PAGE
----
Monday, January 30, 2012
Apple blew everyone away last week... again.
Last Tuesday, Apple reported results for the quarter ending in December. In just three months, Apple sold 37 million iPhones and over 15 million iPads.
The craziest part of Apple's quarter is the company's growth rate. Sales of the iPhone grew 128% versus last year. iPad sales rose 111%. And its quarterly revenue increased 73% from the same time last year.
Apple shares jumped 6% on the news as more investors piled in. When you strip out Apple's huge cash pile (nearly $100 billion and counting), shares trade around eight times 2012 earnings... So investors should do well.
But traders looking for a little more leverage to Apple's ascendancy should consider buying the small companies that supply Apple with the parts that go into all those millions of iPhones and iPads. Many of these suppliers got clobbered in late 2011, but their low price levels and relationships with Apple could produce big gains in 2012...
Nuance Communications (NASDAQ: NUAN), for example, is a software company that specializes in speech recognition. One of the main features on the latest iPhone is "Siri." Siri answers questions and sends text messages for iPhone users. The user doesn't need to type anything. Instead, he can simply talk to his phone, asking Siri to do the work.
Nuance licenses the technology that the "Siri" interface is based on. Although the contract between Apple and Nuance isn't public, voice-based interfaces look like a solid bet to become the next standard features on smartphones.
Shares of Nuance trade around 17 times 2012 earnings expectations. That's not bad for a company with a product that phonemakers will be desperate to include in their future models. The stock touched an all-time high earlier this month. It's a perfect candidate for buying if it pulls back in the next few weeks.
Semiconductor names like TriQuint (TQNT) and Skyworks (SWKS) are long-time Apple suppliers. Both companies focus on the little parts that manage power and other important processes in mobile devices.
As I mentioned last week, these kinds of small semiconductor stocks took a beating last year as investors fled from risky stocks. Following the "bloodbath" in the small-cap semiconductor sector, investors cut their growth expectations on these companies to around 10% per year. But if Apple's latest results are any indication, these names could deliver much bigger growth in 2012.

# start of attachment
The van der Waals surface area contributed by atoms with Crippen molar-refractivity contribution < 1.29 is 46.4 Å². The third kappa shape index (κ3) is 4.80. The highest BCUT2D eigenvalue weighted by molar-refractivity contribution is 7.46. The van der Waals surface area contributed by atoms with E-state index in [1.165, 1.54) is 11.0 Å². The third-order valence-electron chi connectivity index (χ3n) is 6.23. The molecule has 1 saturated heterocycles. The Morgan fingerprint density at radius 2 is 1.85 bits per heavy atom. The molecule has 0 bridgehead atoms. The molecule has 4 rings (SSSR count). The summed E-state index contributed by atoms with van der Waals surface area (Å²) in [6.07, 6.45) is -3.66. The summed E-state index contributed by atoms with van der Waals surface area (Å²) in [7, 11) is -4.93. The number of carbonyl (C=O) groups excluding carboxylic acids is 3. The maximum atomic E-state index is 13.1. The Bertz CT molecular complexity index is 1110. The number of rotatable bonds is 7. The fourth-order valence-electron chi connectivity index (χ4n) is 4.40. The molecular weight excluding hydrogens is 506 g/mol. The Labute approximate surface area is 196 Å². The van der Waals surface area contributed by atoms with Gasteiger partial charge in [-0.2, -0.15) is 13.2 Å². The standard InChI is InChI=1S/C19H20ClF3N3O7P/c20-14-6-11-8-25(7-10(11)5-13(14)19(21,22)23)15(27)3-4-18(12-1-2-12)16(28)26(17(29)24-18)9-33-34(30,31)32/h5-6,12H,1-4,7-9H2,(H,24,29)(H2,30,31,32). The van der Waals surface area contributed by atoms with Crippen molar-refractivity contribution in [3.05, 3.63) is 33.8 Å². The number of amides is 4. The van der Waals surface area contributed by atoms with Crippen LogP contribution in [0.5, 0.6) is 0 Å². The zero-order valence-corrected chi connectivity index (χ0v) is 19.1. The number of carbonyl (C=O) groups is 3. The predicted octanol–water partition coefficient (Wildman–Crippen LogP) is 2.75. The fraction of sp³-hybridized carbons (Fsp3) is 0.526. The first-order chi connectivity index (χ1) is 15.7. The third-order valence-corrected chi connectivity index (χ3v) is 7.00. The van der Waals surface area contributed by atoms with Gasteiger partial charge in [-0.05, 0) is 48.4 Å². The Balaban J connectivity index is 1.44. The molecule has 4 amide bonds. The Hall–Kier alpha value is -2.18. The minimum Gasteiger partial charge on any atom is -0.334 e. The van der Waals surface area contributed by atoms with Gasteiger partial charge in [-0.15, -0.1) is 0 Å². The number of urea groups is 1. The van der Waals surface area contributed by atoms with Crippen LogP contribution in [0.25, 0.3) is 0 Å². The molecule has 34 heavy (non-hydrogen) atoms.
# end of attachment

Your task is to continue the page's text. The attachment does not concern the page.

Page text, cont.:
As I said in my previous essay, these are perfect low-risk, high-reward trades.
Lastly, TTM Technologies is a tiny supplier of printed circuit boards (PCBs). PCBs are the backbone of many electronic products. The specialized "components" of a device are attached to the PCB, which then handles the communication between them.
TTM differentiated itself by focusing on complex PCBs, instead of "commoditized" products. Apple is one of TTM's biggest customers, accounting for more than 10% of the company's sales.
PCBs aren't a "glamorous" product, so TTM has a low multiple. Shares trade around 10 times 2012 earnings. Like most small-cap tech stocks, shares are way below their 2011 highs. The stock has spent the last five months building a base around the $10-$12 area.
This is another great example of a "low-risk, high-reward" play on Apple's explosive growth.
Last week, Larsen shared a list of semiconductor stocks to keep your eye on. "Should the overall market trend higher in 2012," he writes, "this list of beaten-up semi players should do very well." Read more here: A Big "Low-Risk, High-Reward" Trade in Tech Stocks.
In October, Larsen told readers to buy semiconductor giant Intel and a few other Big Tech names that were trading at bargain valuations. Following his advice would have netted investors gains of 10%, 11%, and 13% in just a few months. Get the full story here: How to Make Money, Even When You're Wrong.
Silver is looking to start a fresh uptrend... touches its highest level since November.
Chemical companies are booming... Huntsman rockets 35% in the past month.
The trend is shifting for gold miners... more than a dozen gold mining stocks jumped 10%-plus last week.
Intel, Qualcomm, and China Mobile are all sitting within a few percent of fresh multi-year highs.